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Losing international arbitration
Posted:Sep 22, 2017
 
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Another setback awaits the country as an international arbitration court has ruled that the government engaged in an act of ‘expropriation’ against the assets of a foreign investor when the Supreme Court took action against Karkey Karadeniz, the Turkish firm that was contracted to set up a rental power plant by the previous government. Reportedly, the damages that have been awarded by the court are around $700m; some reports say the amount is much higher while the government insists it is much lower without disclosing the actual figure. In fact, the attorney general’s office has gone out of its way to veil the adverse award in silence, giving its first pronouncement on it only when the matter was in the news. Whatever the size of the award, it is fair to assume that it will be substantial. And this judgement is likely to be followed up by another, even larger, award in the Reko Diq case which is also winding its way through the arbitration process of the International Centre for the Settlement of Investment Disputes, the World Bank arm that gave the Karkey award.
 
It is still likely that Karkey will settle out of court rather than go through the arduous process of recovery. Nevertheless, the award should be a jolt to all those who seek to interfere in the country’s international commitments. For many years now, the global community has been tightening the protections that foreign investors can avail themselves of through arbitrary actions. Toying with the stakes acquired by foreign investors must be avoided. Pakistan’s domestic politics is famously turbulent, and the first question any foreign investor asks is whether the present government will be in a position to deliver on the commitments it has entered into, and what is the likelihood that whoever comes into power next will try to reverse or otherwise alter the contractual terms governing long-term investments. Potential investors in the LNG sector, to take one example, are asking themselves exactly these questions as they consider entering into a long-term supply contract with Pakistan.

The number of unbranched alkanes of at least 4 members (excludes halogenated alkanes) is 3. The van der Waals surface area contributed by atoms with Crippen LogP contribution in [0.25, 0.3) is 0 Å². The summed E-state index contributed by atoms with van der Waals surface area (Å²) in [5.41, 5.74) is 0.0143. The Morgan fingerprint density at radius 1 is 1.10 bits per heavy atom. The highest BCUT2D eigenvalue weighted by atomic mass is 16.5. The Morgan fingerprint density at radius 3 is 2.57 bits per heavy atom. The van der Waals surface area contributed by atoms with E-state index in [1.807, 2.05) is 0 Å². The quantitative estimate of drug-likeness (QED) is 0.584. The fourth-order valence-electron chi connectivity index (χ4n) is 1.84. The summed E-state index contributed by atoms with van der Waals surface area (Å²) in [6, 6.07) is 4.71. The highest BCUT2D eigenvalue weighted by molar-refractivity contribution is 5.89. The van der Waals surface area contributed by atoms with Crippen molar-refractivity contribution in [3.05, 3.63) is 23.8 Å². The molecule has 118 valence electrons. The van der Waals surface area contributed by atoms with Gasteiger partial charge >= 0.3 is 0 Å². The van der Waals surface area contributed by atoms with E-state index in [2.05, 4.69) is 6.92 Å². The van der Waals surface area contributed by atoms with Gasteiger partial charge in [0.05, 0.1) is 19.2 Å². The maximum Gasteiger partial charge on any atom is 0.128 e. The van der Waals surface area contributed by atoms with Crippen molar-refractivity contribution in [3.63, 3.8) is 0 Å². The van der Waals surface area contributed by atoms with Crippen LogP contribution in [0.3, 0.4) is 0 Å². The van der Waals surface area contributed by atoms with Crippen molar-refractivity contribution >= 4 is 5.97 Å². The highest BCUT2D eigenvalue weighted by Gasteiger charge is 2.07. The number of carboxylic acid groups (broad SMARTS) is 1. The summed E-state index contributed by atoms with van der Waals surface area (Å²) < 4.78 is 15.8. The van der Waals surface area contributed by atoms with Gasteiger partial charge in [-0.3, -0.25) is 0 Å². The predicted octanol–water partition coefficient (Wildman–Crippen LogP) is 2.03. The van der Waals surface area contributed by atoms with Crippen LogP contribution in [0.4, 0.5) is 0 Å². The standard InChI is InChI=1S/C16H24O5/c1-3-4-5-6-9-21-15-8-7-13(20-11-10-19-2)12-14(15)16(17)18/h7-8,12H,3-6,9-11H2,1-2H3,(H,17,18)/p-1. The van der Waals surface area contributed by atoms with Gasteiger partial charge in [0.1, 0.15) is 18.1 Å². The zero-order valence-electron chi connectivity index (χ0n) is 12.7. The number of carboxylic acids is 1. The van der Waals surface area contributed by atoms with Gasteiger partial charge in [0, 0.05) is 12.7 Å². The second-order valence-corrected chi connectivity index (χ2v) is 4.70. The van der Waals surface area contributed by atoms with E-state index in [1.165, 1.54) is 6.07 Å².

The political parties need to come to an understanding that they will keep foreign investors out of their own disputes. More importantly, the judicial community needs to understand that tampering with the understandings underpinning long-term foreign investments in the country carries enormous risks and costs, and can backfire resulting in a severely detrimental impact on the country. One cannot emphasise enough the importance of treating investments, whether foreign or domestic, with due care, both at the time of signing and when delivering on the deal. There must be a limit to how far people are willing to go to settle scores arising from domestic politics. Otherwise, the country stands to pay a huge price, and nobody wins.
 
 
 
 
 
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